Can you remember what happened on 5 April 2018? To refresh your memory, it was the day Mark Zuckerberg admitted to Facebook’s closer than expected scrutiny of our private messages. The UK lost two major sporting figures in darts player Eric Bristow and footballer Ray Wilkins. A suspected burglar died in Hither Green after a scuffle with a 78-year-old pensioner. It was the final day of the UK tax year, for completists among you… and it was also the day TOY wrote Sequence One, the first of 11 tracks making up the survival guide to everyday living that is their fourth album.
The context may sound overblown, but it is worth stating, for Toy are one of many bands of today to seek solace in music, to look for comfort from new grooves, textures and moods away from the political and practical horrors of the news. Sequence One certainly appeals from the outset, bringing krautrock and shoegaze together in its escapist groove but ensuring a very British tag remains visible on the outcome. It would have been recorded just a few miles from the scene of the burglary crime, in Streatham, South London – where the quintet have fostered the creativity and fluidity that powers this record.
While much of their music couldn’t exist without late 1960s psychedelia and ’70s Krautrock, TOY are much more than the sum of their influences. Unafraid to wear them on their colourful sleeves, they push for an instinctive and often uplifting approach. Energy picks up a lean punk groove and sprints forward with it, reverberant vocals providing the front of a soundtrack to the flashing lights of a London night. Like the lights, seemingly glimpsed from a fast moving vehicle, it loses focus amid guitar harmonics, with vocals that play across the stereo picture and a psychedelic edge recalling Clinic at their best. Also recalling the Liverpool band is the relatively static and slightly sinister Strangulation Day. “I live in a box inside your mind, tell you what to do and you do what you can,” goes the less than reassuring line over shimmering organ.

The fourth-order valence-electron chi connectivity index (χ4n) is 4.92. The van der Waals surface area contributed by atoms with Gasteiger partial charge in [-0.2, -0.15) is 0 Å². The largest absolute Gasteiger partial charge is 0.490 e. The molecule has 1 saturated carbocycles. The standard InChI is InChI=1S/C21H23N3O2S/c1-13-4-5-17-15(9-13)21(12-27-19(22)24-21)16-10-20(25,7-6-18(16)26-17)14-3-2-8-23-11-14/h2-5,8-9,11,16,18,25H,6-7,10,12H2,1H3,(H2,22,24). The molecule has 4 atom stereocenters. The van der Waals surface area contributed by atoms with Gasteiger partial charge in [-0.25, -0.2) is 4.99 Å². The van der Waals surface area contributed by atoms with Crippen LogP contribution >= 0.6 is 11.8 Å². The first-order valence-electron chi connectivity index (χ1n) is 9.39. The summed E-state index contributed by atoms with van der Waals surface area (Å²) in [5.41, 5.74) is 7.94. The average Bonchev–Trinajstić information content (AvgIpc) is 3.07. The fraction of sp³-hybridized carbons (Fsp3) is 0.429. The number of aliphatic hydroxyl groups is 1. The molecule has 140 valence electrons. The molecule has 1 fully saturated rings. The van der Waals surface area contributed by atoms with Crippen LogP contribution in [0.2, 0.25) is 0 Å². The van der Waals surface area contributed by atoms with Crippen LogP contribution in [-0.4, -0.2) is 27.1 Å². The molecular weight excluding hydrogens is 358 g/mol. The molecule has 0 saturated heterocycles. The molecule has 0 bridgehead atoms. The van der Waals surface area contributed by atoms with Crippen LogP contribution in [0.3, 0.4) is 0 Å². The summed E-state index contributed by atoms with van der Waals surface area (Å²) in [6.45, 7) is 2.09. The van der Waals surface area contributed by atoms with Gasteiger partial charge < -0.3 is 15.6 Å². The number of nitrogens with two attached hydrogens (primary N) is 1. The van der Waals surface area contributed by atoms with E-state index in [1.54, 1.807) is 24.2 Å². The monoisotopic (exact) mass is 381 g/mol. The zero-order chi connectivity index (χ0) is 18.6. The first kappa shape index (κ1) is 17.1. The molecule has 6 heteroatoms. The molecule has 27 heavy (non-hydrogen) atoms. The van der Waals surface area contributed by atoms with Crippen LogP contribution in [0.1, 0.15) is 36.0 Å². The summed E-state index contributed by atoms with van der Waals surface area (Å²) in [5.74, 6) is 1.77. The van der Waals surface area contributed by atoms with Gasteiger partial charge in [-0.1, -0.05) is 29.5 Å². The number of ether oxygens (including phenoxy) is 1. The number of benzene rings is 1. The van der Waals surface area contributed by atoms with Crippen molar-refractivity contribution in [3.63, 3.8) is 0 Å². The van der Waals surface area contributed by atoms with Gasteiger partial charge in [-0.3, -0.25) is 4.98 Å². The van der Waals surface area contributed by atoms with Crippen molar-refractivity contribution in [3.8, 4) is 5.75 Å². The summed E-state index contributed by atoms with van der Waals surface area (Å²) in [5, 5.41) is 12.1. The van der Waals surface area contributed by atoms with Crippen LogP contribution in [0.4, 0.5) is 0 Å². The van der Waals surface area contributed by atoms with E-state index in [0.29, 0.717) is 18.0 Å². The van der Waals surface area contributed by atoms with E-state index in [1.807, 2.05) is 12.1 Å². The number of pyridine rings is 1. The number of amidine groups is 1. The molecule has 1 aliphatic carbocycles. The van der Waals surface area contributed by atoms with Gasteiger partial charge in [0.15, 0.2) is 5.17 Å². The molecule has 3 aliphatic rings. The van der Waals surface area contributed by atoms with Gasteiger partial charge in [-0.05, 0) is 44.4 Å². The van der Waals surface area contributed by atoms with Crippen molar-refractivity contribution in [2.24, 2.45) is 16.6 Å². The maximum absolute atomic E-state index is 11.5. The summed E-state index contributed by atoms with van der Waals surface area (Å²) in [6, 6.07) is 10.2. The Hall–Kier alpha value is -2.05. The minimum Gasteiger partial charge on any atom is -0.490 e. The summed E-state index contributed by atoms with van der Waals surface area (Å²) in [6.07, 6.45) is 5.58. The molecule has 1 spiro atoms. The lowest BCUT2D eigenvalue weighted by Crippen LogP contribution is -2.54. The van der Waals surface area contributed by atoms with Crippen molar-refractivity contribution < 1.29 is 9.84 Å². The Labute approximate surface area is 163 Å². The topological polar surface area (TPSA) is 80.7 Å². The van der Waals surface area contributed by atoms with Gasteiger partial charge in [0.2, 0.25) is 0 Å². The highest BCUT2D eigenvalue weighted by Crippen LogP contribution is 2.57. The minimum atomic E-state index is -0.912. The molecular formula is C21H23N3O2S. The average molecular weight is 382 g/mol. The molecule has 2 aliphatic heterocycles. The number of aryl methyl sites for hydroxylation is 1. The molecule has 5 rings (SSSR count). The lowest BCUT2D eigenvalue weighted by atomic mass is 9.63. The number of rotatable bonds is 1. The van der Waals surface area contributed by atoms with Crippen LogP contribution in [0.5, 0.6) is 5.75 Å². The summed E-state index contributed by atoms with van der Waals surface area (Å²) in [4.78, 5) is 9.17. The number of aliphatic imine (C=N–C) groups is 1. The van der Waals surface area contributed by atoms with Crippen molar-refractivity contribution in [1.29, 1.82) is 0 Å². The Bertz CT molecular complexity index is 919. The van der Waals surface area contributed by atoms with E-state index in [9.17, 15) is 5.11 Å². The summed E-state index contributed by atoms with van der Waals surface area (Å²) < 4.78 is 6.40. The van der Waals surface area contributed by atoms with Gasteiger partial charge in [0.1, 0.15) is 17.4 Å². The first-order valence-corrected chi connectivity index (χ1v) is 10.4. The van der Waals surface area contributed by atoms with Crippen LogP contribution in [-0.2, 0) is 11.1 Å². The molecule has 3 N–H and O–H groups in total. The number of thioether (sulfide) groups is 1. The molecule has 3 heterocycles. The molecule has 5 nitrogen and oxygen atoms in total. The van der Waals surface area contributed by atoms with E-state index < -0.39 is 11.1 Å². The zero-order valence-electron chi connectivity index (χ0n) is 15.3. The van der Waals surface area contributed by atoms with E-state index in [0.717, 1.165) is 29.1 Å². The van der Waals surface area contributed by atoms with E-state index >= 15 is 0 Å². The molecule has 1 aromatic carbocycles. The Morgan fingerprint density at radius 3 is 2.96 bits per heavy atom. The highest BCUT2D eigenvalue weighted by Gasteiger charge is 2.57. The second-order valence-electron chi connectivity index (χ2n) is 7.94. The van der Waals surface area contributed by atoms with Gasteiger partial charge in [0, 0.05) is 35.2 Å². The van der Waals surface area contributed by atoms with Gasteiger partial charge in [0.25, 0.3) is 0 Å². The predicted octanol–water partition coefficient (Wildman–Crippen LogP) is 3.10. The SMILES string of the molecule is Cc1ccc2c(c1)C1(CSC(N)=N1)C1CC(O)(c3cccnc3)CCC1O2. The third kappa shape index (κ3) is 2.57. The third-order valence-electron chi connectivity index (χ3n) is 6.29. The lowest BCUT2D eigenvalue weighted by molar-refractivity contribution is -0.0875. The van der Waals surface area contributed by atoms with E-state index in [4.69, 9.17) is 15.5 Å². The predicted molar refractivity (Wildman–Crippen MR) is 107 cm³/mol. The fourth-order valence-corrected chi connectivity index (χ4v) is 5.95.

By contrast The Willo plays with texture like early Pink Floyd, its lazy Hammond organ circling like a colourful butterfly, but never alighting for long enough to fully appreciate its markings. It does however bloom into a substantial piece of music, its warmth evoking the strong sun of a sleepy summer’s day. This is the heat we glimpse in preceding track Last Warmth Of The Day, which also has an appealing wooziness, the sun low in the sky. TOY revisit this pastoral mood in You Make Me Forget Myself and Charlie’s House, two slow and dreamy reveries as the album runs its course.
You will have gathered from this that Happy In The Hollow makes a positive impact, its occasional loss of focus an asset rather than a fault as the music runs free. TOY make music notable for its mood, groove and texture, if not always finding a killer melody. It turns out 5 April 2018 was a decent day after all.